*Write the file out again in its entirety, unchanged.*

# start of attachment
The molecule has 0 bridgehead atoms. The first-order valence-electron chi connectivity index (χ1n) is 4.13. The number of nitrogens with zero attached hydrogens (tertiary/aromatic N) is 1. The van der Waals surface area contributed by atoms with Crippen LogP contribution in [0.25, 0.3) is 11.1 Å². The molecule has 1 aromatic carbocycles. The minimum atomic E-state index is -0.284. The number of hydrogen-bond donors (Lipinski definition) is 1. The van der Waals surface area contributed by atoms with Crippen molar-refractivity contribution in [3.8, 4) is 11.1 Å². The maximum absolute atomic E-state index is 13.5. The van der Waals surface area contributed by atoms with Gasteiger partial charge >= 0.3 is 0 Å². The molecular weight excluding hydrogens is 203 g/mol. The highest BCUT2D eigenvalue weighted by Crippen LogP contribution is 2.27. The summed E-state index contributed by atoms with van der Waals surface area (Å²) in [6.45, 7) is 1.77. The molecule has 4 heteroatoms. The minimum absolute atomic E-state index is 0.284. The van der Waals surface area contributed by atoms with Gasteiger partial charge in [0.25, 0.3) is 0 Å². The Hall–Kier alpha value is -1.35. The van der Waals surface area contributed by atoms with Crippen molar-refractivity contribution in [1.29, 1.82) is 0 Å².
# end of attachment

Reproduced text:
The molecule has 0 bridgehead atoms. The first-order valence-electron chi connectivity index (χ1n) is 4.13. The number of nitrogens with zero attached hydrogens (tertiary/aromatic N) is 1. The van der Waals surface area contributed by atoms with Crippen LogP contribution in [0.25, 0.3) is 11.1 Å². The molecule has 1 aromatic carbocycles. The minimum atomic E-state index is -0.284. The number of hydrogen-bond donors (Lipinski definition) is 1. The van der Waals surface area contributed by atoms with Crippen molar-refractivity contribution in [3.8, 4) is 11.1 Å². The maximum absolute atomic E-state index is 13.5. The van der Waals surface area contributed by atoms with Gasteiger partial charge >= 0.3 is 0 Å². The molecular weight excluding hydrogens is 203 g/mol. The highest BCUT2D eigenvalue weighted by Crippen LogP contribution is 2.27. The summed E-state index contributed by atoms with van der Waals surface area (Å²) in [6.45, 7) is 1.77. The molecule has 4 heteroatoms. The minimum absolute atomic E-state index is 0.284. The van der Waals surface area contributed by atoms with Gasteiger partial charge in [0.25, 0.3) is 0 Å². The Hall–Kier alpha value is -1.35. The van der Waals surface area contributed by atoms with Crippen molar-refractivity contribution in [1.29, 1.82) is 0 Å².